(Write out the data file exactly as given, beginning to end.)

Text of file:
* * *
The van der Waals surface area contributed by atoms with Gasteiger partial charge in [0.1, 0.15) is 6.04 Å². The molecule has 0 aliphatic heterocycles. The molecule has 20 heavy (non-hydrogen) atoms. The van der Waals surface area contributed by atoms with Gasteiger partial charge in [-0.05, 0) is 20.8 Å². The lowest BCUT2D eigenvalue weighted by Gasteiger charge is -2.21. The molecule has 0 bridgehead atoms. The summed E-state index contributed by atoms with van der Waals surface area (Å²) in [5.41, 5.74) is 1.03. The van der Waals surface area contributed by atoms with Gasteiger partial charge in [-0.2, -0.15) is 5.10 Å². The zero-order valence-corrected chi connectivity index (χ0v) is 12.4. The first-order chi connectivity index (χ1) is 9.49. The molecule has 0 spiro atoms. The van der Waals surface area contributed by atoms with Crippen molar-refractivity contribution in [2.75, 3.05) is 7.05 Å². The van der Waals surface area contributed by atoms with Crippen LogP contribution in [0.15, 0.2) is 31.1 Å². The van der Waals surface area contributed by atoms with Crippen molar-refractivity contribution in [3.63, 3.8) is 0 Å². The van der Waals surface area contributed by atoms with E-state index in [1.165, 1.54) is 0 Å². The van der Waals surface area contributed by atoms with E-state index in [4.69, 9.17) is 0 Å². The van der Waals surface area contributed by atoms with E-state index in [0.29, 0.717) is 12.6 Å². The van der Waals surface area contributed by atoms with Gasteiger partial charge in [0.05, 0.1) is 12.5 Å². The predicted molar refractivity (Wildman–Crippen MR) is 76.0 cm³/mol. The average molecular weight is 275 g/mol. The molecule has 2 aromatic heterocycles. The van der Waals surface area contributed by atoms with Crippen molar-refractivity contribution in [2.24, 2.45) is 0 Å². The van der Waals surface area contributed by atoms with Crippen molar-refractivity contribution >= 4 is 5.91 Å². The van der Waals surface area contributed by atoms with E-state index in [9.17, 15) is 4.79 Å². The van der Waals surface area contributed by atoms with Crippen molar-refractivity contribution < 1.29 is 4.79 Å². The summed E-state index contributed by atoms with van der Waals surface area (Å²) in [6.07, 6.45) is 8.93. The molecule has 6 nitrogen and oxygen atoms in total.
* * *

The van der Waals surface area contributed by atoms with Gasteiger partial charge in [0.1, 0.15) is 6.04 Å². The molecule has 0 aliphatic heterocycles. The molecule has 20 heavy (non-hydrogen) atoms. The van der Waals surface area contributed by atoms with Gasteiger partial charge in [-0.05, 0) is 20.8 Å². The lowest BCUT2D eigenvalue weighted by Gasteiger charge is -2.21. The molecule has 0 bridgehead atoms. The summed E-state index contributed by atoms with van der Waals surface area (Å²) in [5.41, 5.74) is 1.03. The van der Waals surface area contributed by atoms with Gasteiger partial charge in [-0.2, -0.15) is 5.10 Å². The zero-order valence-corrected chi connectivity index (χ0v) is 12.4. The first-order chi connectivity index (χ1) is 9.49. The molecule has 0 spiro atoms. The van der Waals surface area contributed by atoms with Crippen molar-refractivity contribution in [2.75, 3.05) is 7.05 Å². The van der Waals surface area contributed by atoms with Crippen LogP contribution in [0.15, 0.2) is 31.1 Å². The van der Waals surface area contributed by atoms with Crippen molar-refractivity contribution in [3.63, 3.8) is 0 Å². The van der Waals surface area contributed by atoms with E-state index in [1.165, 1.54) is 0 Å². The van der Waals surface area contributed by atoms with E-state index in [4.69, 9.17) is 0 Å². The van der Waals surface area contributed by atoms with E-state index in [0.29, 0.717) is 12.6 Å². The van der Waals surface area contributed by atoms with Gasteiger partial charge in [0.05, 0.1) is 12.5 Å². The predicted molar refractivity (Wildman–Crippen MR) is 76.0 cm³/mol. The average molecular weight is 275 g/mol. The molecule has 2 aromatic heterocycles. The van der Waals surface area contributed by atoms with Crippen molar-refractivity contribution in [2.24, 2.45) is 0 Å². The van der Waals surface area contributed by atoms with Crippen molar-refractivity contribution >= 4 is 5.91 Å². The van der Waals surface area contributed by atoms with E-state index in [9.17, 15) is 4.79 Å². The van der Waals surface area contributed by atoms with Crippen molar-refractivity contribution < 1.29 is 4.79 Å². The summed E-state index contributed by atoms with van der Waals surface area (Å²) in [6.07, 6.45) is 8.93. The molecule has 6 nitrogen and oxygen atoms in total.